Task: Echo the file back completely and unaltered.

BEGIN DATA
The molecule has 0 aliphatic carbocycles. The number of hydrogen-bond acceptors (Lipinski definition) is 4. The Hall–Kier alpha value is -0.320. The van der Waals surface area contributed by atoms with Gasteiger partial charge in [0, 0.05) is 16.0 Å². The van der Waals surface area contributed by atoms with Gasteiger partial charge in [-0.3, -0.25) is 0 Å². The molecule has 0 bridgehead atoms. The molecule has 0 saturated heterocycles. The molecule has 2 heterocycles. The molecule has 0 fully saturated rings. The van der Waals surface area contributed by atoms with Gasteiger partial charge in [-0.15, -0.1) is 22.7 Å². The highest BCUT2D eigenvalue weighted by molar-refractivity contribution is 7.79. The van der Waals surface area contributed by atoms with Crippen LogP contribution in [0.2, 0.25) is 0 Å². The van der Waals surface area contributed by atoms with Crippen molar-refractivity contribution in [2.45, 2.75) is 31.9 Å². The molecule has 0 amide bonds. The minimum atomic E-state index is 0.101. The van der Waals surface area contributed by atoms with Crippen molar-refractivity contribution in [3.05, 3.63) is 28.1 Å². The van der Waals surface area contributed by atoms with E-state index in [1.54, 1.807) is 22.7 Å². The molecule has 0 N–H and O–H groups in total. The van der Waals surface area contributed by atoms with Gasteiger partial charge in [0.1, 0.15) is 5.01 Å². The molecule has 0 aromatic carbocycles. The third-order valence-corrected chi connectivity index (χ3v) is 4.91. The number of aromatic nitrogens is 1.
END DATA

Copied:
The molecule has 0 aliphatic carbocycles. The number of hydrogen-bond acceptors (Lipinski definition) is 4. The Hall–Kier alpha value is -0.320. The van der Waals surface area contributed by atoms with Gasteiger partial charge in [0, 0.05) is 16.0 Å². The van der Waals surface area contributed by atoms with Gasteiger partial charge in [-0.3, -0.25) is 0 Å². The molecule has 0 bridgehead atoms. The molecule has 0 saturated heterocycles. The molecule has 2 heterocycles. The molecule has 0 fully saturated rings. The van der Waals surface area contributed by atoms with Gasteiger partial charge in [-0.15, -0.1) is 22.7 Å². The highest BCUT2D eigenvalue weighted by molar-refractivity contribution is 7.79. The van der Waals surface area contributed by atoms with Crippen LogP contribution in [0.2, 0.25) is 0 Å². The van der Waals surface area contributed by atoms with Crippen molar-refractivity contribution in [2.45, 2.75) is 31.9 Å². The molecule has 0 amide bonds. The minimum atomic E-state index is 0.101. The van der Waals surface area contributed by atoms with Crippen molar-refractivity contribution in [3.05, 3.63) is 28.1 Å². The van der Waals surface area contributed by atoms with E-state index in [1.54, 1.807) is 22.7 Å². The molecule has 0 N–H and O–H groups in total. The van der Waals surface area contributed by atoms with Gasteiger partial charge in [0.1, 0.15) is 5.01 Å². The molecule has 0 aromatic carbocycles. The third-order valence-corrected chi connectivity index (χ3v) is 4.91. The number of aromatic nitrogens is 1.